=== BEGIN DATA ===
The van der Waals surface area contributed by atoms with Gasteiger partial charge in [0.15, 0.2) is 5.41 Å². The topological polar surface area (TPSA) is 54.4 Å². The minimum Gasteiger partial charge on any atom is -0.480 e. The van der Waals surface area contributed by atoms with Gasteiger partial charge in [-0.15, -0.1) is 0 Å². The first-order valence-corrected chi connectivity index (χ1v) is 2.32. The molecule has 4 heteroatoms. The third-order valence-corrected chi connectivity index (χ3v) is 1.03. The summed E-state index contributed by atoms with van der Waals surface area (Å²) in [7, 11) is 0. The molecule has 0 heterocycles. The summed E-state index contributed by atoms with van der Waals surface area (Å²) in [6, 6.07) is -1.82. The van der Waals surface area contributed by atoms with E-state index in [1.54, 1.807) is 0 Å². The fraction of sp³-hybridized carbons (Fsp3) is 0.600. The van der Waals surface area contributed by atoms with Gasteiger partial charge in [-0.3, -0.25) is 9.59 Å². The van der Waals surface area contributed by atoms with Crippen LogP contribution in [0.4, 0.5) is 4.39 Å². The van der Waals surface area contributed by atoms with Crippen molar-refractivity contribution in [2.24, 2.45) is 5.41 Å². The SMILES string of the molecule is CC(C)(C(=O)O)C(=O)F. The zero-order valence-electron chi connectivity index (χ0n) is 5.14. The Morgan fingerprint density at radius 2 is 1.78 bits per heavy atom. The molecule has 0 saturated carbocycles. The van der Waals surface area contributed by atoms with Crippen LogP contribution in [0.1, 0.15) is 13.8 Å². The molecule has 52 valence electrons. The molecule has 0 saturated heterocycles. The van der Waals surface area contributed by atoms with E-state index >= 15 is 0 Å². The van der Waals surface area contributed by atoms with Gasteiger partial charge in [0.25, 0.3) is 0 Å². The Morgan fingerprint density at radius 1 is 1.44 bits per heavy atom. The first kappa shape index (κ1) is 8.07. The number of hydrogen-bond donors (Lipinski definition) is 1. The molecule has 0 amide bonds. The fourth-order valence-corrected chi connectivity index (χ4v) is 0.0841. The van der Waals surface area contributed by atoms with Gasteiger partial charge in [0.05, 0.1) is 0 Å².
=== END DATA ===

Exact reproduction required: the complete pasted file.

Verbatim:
The van der Waals surface area contributed by atoms with Gasteiger partial charge in [0.15, 0.2) is 5.41 Å². The topological polar surface area (TPSA) is 54.4 Å². The minimum Gasteiger partial charge on any atom is -0.480 e. The van der Waals surface area contributed by atoms with Gasteiger partial charge in [-0.15, -0.1) is 0 Å². The first-order valence-corrected chi connectivity index (χ1v) is 2.32. The molecule has 4 heteroatoms. The third-order valence-corrected chi connectivity index (χ3v) is 1.03. The summed E-state index contributed by atoms with van der Waals surface area (Å²) in [7, 11) is 0. The molecule has 0 heterocycles. The summed E-state index contributed by atoms with van der Waals surface area (Å²) in [6, 6.07) is -1.82. The van der Waals surface area contributed by atoms with E-state index in [1.54, 1.807) is 0 Å². The fraction of sp³-hybridized carbons (Fsp3) is 0.600. The van der Waals surface area contributed by atoms with Gasteiger partial charge in [-0.3, -0.25) is 9.59 Å². The van der Waals surface area contributed by atoms with Crippen LogP contribution in [0.4, 0.5) is 4.39 Å². The van der Waals surface area contributed by atoms with Crippen molar-refractivity contribution in [2.24, 2.45) is 5.41 Å². The SMILES string of the molecule is CC(C)(C(=O)O)C(=O)F. The zero-order valence-electron chi connectivity index (χ0n) is 5.14. The Morgan fingerprint density at radius 2 is 1.78 bits per heavy atom. The molecule has 0 saturated carbocycles. The van der Waals surface area contributed by atoms with Crippen LogP contribution in [0.1, 0.15) is 13.8 Å². The molecule has 52 valence electrons. The molecule has 0 saturated heterocycles. The van der Waals surface area contributed by atoms with E-state index >= 15 is 0 Å². The van der Waals surface area contributed by atoms with Gasteiger partial charge in [0.25, 0.3) is 0 Å². The Morgan fingerprint density at radius 1 is 1.44 bits per heavy atom. The first kappa shape index (κ1) is 8.07. The number of hydrogen-bond donors (Lipinski definition) is 1. The molecule has 0 amide bonds. The fourth-order valence-corrected chi connectivity index (χ4v) is 0.0841. The van der Waals surface area contributed by atoms with Gasteiger partial charge in [0.05, 0.1) is 0 Å².